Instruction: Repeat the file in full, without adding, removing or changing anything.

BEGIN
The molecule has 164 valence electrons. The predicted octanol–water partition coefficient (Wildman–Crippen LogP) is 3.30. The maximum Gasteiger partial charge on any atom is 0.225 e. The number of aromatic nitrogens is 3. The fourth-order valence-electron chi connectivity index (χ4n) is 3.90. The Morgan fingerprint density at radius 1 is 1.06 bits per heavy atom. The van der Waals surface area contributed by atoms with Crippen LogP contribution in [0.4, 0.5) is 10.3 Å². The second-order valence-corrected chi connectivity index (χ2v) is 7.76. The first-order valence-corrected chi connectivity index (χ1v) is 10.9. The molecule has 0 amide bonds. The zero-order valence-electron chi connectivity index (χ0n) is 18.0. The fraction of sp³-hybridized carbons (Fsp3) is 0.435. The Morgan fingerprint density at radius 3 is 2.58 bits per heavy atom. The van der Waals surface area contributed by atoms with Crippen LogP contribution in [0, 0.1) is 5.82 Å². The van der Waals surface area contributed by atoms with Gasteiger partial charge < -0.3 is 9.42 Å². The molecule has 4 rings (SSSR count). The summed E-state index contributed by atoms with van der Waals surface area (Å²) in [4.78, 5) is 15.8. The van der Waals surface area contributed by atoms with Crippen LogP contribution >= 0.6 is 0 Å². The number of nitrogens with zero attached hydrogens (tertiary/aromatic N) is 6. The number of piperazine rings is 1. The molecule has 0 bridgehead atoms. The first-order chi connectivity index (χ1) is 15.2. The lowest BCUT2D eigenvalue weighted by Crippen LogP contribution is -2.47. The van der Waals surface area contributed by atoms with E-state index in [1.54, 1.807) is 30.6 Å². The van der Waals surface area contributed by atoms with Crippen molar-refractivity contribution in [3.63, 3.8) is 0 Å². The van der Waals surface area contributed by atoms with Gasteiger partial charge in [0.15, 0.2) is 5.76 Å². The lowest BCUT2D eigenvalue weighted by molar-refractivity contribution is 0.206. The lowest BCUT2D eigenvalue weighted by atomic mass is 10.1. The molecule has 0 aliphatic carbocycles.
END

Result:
The molecule has 164 valence electrons. The predicted octanol–water partition coefficient (Wildman–Crippen LogP) is 3.30. The maximum Gasteiger partial charge on any atom is 0.225 e. The number of aromatic nitrogens is 3. The fourth-order valence-electron chi connectivity index (χ4n) is 3.90. The Morgan fingerprint density at radius 1 is 1.06 bits per heavy atom. The van der Waals surface area contributed by atoms with Crippen LogP contribution in [0.4, 0.5) is 10.3 Å². The second-order valence-corrected chi connectivity index (χ2v) is 7.76. The first-order valence-corrected chi connectivity index (χ1v) is 10.9. The molecule has 0 amide bonds. The zero-order valence-electron chi connectivity index (χ0n) is 18.0. The fraction of sp³-hybridized carbons (Fsp3) is 0.435. The Morgan fingerprint density at radius 3 is 2.58 bits per heavy atom. The van der Waals surface area contributed by atoms with Crippen LogP contribution in [0, 0.1) is 5.82 Å². The van der Waals surface area contributed by atoms with Gasteiger partial charge < -0.3 is 9.42 Å². The molecule has 4 rings (SSSR count). The summed E-state index contributed by atoms with van der Waals surface area (Å²) in [4.78, 5) is 15.8. The van der Waals surface area contributed by atoms with Crippen LogP contribution >= 0.6 is 0 Å². The number of nitrogens with zero attached hydrogens (tertiary/aromatic N) is 6. The number of piperazine rings is 1. The molecule has 0 bridgehead atoms. The first-order chi connectivity index (χ1) is 15.2. The lowest BCUT2D eigenvalue weighted by Crippen LogP contribution is -2.47. The van der Waals surface area contributed by atoms with E-state index in [1.54, 1.807) is 30.6 Å². The van der Waals surface area contributed by atoms with Crippen molar-refractivity contribution in [3.63, 3.8) is 0 Å². The van der Waals surface area contributed by atoms with Gasteiger partial charge in [0.15, 0.2) is 5.76 Å². The lowest BCUT2D eigenvalue weighted by molar-refractivity contribution is 0.206. The lowest BCUT2D eigenvalue weighted by atomic mass is 10.1. The molecule has 0 aliphatic carbocycles.